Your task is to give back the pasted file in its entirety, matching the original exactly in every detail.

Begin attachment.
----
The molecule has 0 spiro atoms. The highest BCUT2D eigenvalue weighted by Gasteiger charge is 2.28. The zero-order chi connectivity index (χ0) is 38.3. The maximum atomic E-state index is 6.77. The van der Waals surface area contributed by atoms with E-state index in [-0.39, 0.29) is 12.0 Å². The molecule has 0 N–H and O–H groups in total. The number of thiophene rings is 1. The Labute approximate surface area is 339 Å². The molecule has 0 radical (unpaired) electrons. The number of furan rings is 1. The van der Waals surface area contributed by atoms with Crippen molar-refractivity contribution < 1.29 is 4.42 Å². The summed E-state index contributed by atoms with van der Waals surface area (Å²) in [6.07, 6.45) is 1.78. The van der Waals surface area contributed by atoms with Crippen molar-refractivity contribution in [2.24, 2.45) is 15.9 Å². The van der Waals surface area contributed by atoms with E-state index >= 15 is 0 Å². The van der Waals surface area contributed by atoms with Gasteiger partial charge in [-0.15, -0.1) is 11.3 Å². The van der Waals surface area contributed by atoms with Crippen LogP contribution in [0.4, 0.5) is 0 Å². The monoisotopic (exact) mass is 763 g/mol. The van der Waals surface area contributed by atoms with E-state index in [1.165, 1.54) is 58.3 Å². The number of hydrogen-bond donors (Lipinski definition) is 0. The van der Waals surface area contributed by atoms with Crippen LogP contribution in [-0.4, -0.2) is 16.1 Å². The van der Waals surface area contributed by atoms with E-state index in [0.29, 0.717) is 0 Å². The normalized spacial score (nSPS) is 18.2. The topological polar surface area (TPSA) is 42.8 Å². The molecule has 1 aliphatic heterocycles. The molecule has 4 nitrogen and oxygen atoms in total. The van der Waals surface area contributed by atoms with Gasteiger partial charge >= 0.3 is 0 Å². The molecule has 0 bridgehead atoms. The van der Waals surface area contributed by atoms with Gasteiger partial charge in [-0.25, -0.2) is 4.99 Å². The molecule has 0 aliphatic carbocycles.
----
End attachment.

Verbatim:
The molecule has 0 spiro atoms. The highest BCUT2D eigenvalue weighted by Gasteiger charge is 2.28. The zero-order chi connectivity index (χ0) is 38.3. The maximum atomic E-state index is 6.77. The van der Waals surface area contributed by atoms with E-state index in [-0.39, 0.29) is 12.0 Å². The molecule has 0 N–H and O–H groups in total. The number of thiophene rings is 1. The Labute approximate surface area is 339 Å². The molecule has 0 radical (unpaired) electrons. The number of furan rings is 1. The van der Waals surface area contributed by atoms with Crippen molar-refractivity contribution < 1.29 is 4.42 Å². The summed E-state index contributed by atoms with van der Waals surface area (Å²) in [6.07, 6.45) is 1.78. The van der Waals surface area contributed by atoms with Crippen molar-refractivity contribution in [2.24, 2.45) is 15.9 Å². The van der Waals surface area contributed by atoms with E-state index >= 15 is 0 Å². The van der Waals surface area contributed by atoms with Gasteiger partial charge in [-0.15, -0.1) is 11.3 Å². The van der Waals surface area contributed by atoms with Crippen LogP contribution in [0.4, 0.5) is 0 Å². The monoisotopic (exact) mass is 763 g/mol. The van der Waals surface area contributed by atoms with E-state index in [1.165, 1.54) is 58.3 Å². The number of hydrogen-bond donors (Lipinski definition) is 0. The van der Waals surface area contributed by atoms with Crippen LogP contribution in [-0.4, -0.2) is 16.1 Å². The van der Waals surface area contributed by atoms with E-state index in [0.29, 0.717) is 0 Å². The normalized spacial score (nSPS) is 18.2. The topological polar surface area (TPSA) is 42.8 Å². The molecule has 1 aliphatic heterocycles. The molecule has 4 nitrogen and oxygen atoms in total. The van der Waals surface area contributed by atoms with Gasteiger partial charge >= 0.3 is 0 Å². The molecule has 0 bridgehead atoms. The van der Waals surface area contributed by atoms with Gasteiger partial charge in [-0.25, -0.2) is 4.99 Å². The molecule has 0 aliphatic carbocycles.